No one should doubt your sincerity, but have you helped or hurt consensus-building by your almost singular focus of an underground Leimert Park portion of the Crenshaw Line? Is it even possible to intensively develop in that region as a way to justify the undergrounding of that line in the near future? Can we bite the bullet and come up with another, above-ground Leimert Park station?
And would the extra money to build that underground portion be put to better use to connect the Crenshaw Line to other areas already considered for that line to be located underground (the Wilshire Subway and LAX connections)?
5) To County Supervisor Don Knabe, is your opposition to Measure J consistent with your political support of expediting MetroRail to LAX by 2020?
Nowhere did future planned MetroRail extensions get delayed more by the failure of Measure J than the South Bay, where Green Line extensions to LAX, to the South Bay Galleria and to Torrance would have been expedited by decades by passage of Measure J. Of course, the South Bay had among the lowest voter support of Measure J (61.1%), but still there’s no question that the voting majority favored it.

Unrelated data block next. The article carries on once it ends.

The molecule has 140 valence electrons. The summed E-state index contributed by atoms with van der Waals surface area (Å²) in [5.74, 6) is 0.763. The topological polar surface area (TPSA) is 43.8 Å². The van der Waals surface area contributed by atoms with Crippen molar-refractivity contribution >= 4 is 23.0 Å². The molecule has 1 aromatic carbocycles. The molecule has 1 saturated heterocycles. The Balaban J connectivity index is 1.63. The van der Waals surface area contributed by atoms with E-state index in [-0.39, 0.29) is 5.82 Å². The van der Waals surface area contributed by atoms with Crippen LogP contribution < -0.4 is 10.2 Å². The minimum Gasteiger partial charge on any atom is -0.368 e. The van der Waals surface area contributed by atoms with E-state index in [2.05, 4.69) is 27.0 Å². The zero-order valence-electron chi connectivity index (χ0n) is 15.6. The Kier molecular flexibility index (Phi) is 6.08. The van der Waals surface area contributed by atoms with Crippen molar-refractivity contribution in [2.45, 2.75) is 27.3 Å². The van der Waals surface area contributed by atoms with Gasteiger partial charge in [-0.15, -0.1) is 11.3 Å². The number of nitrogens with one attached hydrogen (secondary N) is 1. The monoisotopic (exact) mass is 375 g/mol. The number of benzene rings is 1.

No one suggests you want to be “the man who helped block MetroRail to the South Bay” (or to the Southeast L.A. County Cities, which now also has a delayed rail project), but the cost of connecting the Crenshaw and Green Lines will be at least $1.5 billion, with the $200 million provided by Measure R only seed money for such a major endeavor…and Measure J was the surest and quickest way to fund a MetroRail/LAX connection.
I’ve little doubt that analysis will show that a proposed underground connection of the two lines will be commuter/voter-preferred and operationally more efficient and cost-effective for all parties involved (including LA World Airports) , but that’s just my own opinion.
The most important issue to be confronted is that the cost will be at least $1.5 billion—regardless of the MetroRail/LAX connection plan—and that both Metro and LA World Airports are now working together to create that expensive-but-necessary project:
Both Metro and LA World Airports deserve our support, Supervisor Knabe, and I’ve no doubt you wish to be part of any supportive effort. So with the near-passage of Measure J, and your Metro leadership of expediting the MetroRail/LAX connection by 2020, do you support a more defined Measure J that includes this connection as a specific earmark, or do you wish to fund that project via some other revenue-raising effort?
I again wish all of Los Angeles, including the County Board of Supervisors, a happier commute and a Healthy and Happy New Year in 2013!
Vol 11 Issue 1
Pub: Jan 1, 2013